Congruent Joy

Requests, Offers, Invitations, and Demands

Language is often imprecise… which can lead to confusion.

For example, there are often many things that we’re genuinely willing to do for a friend or a partner, even if it’s not something we intrinsically want for it’s own sake.

If you’re thirsty, I’m willing to get to get you a glass of water, happy to do so. I don’t desire to be giving you glasses of water for myself… if you’re not thirsty, I’m not saying, “please, would you take this glass of water, because I so enjoy carrying glasses of water over to you?” :D

And, the scope of things we’re willing to do or accept is typically broader than things we want for themselves.

Saying, “are you willing to do X?” is a very different question than, “do you want to do X?”

Amusingly, it’s not uncommon for one person to make an offer, “Would you like to do X together?” and to mean “I’d be willing to do X with you, if that’s something you wanted, and for the other person to misinterpret that as a request (“I’d like to do X with you, would you be willing to do X with me?”)… and they end up doing X together because each are willing to do X for the other even though neither of them actually want it!

Here are are some examples of more precise phrasing:

A request (“May I…”, “Will you…”) is expressing the speaker’s want, and asking for the listeners willingness.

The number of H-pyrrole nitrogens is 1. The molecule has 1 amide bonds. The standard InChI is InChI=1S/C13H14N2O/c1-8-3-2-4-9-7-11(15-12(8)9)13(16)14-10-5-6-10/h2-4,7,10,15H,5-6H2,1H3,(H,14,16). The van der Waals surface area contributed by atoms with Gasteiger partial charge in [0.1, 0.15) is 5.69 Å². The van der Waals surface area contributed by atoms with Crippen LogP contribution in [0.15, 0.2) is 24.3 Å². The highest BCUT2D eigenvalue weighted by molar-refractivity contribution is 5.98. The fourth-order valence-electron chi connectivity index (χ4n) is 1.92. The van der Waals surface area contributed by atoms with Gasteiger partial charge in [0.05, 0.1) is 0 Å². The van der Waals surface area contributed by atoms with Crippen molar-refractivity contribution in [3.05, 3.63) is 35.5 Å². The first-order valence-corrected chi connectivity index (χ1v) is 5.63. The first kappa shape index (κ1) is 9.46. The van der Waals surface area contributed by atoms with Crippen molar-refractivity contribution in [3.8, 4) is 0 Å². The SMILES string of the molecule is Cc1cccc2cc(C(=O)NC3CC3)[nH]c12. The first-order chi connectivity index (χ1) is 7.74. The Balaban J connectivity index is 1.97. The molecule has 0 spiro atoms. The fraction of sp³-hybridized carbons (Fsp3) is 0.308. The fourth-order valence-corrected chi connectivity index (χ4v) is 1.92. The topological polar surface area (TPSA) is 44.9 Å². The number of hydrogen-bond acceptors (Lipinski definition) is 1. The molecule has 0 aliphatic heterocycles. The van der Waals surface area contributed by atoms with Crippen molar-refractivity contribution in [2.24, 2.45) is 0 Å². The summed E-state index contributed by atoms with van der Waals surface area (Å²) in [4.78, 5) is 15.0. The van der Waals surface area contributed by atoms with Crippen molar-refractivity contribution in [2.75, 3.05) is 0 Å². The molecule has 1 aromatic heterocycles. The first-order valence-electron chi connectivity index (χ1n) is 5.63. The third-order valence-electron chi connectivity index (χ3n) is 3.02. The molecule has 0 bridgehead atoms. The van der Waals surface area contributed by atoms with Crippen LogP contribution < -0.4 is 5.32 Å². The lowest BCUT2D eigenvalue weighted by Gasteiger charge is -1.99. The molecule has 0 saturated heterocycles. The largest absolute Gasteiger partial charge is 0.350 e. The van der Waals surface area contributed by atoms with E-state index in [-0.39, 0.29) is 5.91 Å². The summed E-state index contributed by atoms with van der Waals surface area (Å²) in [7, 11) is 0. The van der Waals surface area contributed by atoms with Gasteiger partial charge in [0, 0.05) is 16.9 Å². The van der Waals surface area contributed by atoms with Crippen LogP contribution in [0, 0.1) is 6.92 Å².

An offer (“Would you like…?”, “Do you want…?”) is expressing the speaker’s willingness and asking for the listener’s want.

An invitation (“I want this, do you also want it?”, “This would be fun for me, would it also be fun for you?”) is expressing the speaker’s want, and also asking for the listener’s want.

A statement of desire (“I want…”) is expressing the speaker’s want, without implying or asking about the listener’s want or willingness.

An inquiry about desire (“Do you want…?”, “Do you like…?”) is asking about the listener’s want, without speaking to the speaker’s want or willingness.

A demand expresses the speaker’s want, while saying “don’t care” to the listener’s want or willingness.

Since language is imprecise we can’t always unambiguously express a clear formulation in a simple sentence.

“Polite” requests are often phrased like offers (“Would you like to pass me the salt?”)

And how do you know if something that sounded like it was meant to be an offer is actually a demand? If, after you say “no thanks”, the other person gets upset, or otherwise tries to convince you to accept the “offer”. That’s not an offer, that’s a demand!

So it can be hard to tell sometimes whether something phrased as an offer is actually an offer or not.

However we can ask for clarification! “Was that an offer or a request?”

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